Women Withdrawers in Engineering Studies

An analysis of experiences relevant to student attrition and design recommendations to make engineering degrees more attractive


The design of engineering degrees has been subject to a great deal of recent criticism, mainly due to high withdrawal rates. Universities are under increasing political pressure to reduce student attrition, yet there are only very few subject-specific studies on the causes of dropouts. Universities thus have to take action in a difficult situation: extreme pressure combined with uncertainty over what to do. To tackle this uncertainty, a subject-specific study is necessary on student attrition, focusing on women dropouts in engineering and providing design recommendations. Our study responds to this problem area. A total of 30 female and 10 male dropouts from engineering courses were interviewed, and just under 700 dropouts participated in an online questionnaire. Dropouts from all T9 universities and the Hamburg-Harburg Technical University took part.

The study is designed to be gender-sensitive, with the aim of investigating the causes of women dropping out in particular. As gender-sensitive studies always risk reproducing gender stereotypes without justification, we chose a new way of working with the category of gender. The data were therefore not simply evaluated separately for men and women, as is usually the case. Only after initially sorting the dropouts into types according to the central conflicts in their studies was the gender distribution within these categories established, and whether men or women were significantly overrepresented. A further characteristic of the methodology is its interlocking qualitative and quantitative sub-surveys. This combination of methods reduced the risk of reproducing the "state of the art", which is generally given in quantitative studies. Through the interview phase prior to developing the questionnaire, the questionnaire was able to address study conflicts and reasons for attrition that have not yet entered the dominant discourse.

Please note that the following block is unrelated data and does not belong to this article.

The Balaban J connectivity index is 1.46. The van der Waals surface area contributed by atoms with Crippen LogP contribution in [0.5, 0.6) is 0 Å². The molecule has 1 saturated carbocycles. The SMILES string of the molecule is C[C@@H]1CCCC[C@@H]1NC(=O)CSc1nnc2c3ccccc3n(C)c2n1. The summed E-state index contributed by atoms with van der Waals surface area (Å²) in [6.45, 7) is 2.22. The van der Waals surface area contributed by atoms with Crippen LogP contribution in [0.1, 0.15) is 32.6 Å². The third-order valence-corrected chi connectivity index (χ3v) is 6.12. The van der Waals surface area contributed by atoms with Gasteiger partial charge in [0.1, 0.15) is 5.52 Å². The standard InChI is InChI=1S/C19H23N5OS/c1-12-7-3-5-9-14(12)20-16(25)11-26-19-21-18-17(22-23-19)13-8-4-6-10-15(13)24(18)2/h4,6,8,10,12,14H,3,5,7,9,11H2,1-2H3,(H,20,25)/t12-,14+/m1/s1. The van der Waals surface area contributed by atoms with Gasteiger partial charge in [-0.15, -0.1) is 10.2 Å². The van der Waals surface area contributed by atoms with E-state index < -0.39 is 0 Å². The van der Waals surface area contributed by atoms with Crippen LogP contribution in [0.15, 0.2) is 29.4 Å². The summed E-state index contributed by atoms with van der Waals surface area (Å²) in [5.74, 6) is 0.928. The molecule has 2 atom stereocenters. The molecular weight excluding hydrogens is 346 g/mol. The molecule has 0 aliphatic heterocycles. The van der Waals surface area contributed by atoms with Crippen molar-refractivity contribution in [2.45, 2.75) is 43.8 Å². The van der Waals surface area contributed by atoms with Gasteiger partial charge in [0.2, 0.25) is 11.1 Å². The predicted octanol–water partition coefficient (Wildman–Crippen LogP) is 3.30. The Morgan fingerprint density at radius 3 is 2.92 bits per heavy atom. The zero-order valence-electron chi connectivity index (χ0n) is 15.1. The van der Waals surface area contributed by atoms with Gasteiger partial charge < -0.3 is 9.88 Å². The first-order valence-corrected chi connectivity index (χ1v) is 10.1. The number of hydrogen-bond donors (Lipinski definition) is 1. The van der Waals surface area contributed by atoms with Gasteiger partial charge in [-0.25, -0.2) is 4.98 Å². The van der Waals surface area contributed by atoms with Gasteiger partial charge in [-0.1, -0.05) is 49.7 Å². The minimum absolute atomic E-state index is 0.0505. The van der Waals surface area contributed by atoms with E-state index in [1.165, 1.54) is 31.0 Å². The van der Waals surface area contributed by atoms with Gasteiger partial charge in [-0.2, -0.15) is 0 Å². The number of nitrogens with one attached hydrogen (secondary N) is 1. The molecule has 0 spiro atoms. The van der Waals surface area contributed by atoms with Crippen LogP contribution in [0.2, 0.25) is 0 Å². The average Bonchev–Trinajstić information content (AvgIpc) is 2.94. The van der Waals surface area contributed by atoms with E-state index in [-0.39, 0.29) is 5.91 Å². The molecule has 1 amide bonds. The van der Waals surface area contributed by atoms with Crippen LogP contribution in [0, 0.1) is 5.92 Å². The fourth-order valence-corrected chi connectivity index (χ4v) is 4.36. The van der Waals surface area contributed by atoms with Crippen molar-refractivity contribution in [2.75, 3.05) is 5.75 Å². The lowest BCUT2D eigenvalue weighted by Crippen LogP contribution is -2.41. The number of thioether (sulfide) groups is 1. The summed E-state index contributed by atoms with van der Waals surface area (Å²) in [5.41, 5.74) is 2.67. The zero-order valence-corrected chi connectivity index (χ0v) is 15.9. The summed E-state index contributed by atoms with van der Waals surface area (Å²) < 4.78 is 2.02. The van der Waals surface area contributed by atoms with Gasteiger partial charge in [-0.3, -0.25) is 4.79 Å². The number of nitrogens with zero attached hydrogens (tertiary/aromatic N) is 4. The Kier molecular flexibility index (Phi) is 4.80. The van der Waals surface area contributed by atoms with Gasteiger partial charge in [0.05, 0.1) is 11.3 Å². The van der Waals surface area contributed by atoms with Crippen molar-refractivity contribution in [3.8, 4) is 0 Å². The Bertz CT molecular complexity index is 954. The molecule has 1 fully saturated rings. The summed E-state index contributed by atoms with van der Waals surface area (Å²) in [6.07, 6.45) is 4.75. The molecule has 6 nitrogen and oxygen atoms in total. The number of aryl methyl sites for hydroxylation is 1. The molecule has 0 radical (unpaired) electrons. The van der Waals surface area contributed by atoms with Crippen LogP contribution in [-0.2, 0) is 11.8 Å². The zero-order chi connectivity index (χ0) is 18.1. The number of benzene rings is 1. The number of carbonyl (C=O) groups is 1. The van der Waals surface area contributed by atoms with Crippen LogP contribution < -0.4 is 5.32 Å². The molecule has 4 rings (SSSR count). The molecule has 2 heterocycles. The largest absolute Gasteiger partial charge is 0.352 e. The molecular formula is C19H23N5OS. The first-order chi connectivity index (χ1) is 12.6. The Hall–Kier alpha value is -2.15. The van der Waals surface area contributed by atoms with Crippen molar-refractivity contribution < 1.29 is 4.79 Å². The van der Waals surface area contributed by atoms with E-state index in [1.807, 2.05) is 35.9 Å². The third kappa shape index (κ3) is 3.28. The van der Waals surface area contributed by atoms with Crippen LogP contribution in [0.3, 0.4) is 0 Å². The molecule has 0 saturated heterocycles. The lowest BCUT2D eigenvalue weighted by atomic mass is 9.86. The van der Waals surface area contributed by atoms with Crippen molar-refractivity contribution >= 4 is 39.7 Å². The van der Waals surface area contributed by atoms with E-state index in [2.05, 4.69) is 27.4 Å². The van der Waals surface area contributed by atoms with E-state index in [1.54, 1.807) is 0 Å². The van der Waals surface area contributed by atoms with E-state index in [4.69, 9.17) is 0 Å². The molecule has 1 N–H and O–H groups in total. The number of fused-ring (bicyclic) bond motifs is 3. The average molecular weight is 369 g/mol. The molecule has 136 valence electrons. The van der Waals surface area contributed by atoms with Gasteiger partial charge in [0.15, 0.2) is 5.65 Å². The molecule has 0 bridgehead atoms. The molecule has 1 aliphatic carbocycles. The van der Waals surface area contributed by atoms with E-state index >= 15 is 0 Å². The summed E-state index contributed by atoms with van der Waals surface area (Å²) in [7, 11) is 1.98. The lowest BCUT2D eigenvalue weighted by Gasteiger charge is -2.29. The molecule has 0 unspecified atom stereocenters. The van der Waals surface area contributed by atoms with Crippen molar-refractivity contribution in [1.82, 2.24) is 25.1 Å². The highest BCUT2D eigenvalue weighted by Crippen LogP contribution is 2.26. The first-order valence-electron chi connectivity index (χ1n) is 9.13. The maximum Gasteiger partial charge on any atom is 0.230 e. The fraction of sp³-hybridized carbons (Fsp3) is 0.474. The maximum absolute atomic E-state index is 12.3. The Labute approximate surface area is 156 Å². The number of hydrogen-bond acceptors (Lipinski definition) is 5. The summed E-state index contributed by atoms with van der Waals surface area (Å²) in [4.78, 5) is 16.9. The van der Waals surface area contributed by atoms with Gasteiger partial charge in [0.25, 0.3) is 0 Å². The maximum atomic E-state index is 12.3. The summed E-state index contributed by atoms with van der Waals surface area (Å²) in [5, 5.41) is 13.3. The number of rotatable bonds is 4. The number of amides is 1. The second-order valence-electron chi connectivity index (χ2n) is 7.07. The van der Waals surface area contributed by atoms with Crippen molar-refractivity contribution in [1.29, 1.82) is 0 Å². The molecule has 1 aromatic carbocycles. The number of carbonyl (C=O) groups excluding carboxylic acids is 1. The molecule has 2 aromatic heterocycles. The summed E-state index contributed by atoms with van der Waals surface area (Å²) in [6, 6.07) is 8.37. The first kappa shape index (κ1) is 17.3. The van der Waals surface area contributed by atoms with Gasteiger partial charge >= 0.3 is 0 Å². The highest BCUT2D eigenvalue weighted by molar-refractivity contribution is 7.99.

The study enables a more detailed perspective of engineering dropouts' central study conflicts and reasons for withdrawing. However, it also reveals the positive experiences on their courses. Moreover, the study establishes dropout types and investigates to what extent the students in the various categories differ in terms of attitude to technology, school grades, job-related confidence, learning approaches, study performance and further careers. It also looks into whether the withdrawer types display a balanced distribution of women and men or one gender is significantly overrepresented. One basic finding of the research project is that the overwhelming majority of all dropouts are essentially suited to an engineering degree (approx. 80 percent); however, these students drop out of engineering for reasons that could be dealt with by means of diverse offers of support and a specific design of the learning environment. In the future, it thus appears more than possible to reduce the high attrition rates in engineering. Such measures always benefit both male and female students, as the overwhelming majority of women drop out of engineering degrees in response to the same varied problems as men. For both genders, subject-related conflicts tend to have a stronger effect than social conflicts. Only 14 percent of female students belong to a dropout type in which significantly more women are represented than men. In the case of this type, however, the focus is on a feeling of exclusion, and thus on social conflicts. On the basis of the study's findings, detailed design recommendations are developed for reducing attrition rates and making engineering degrees more attractive. Three central groups of actors on the university level are taken into account: university management/controlling, teaching faculty and student guidance and counselling services.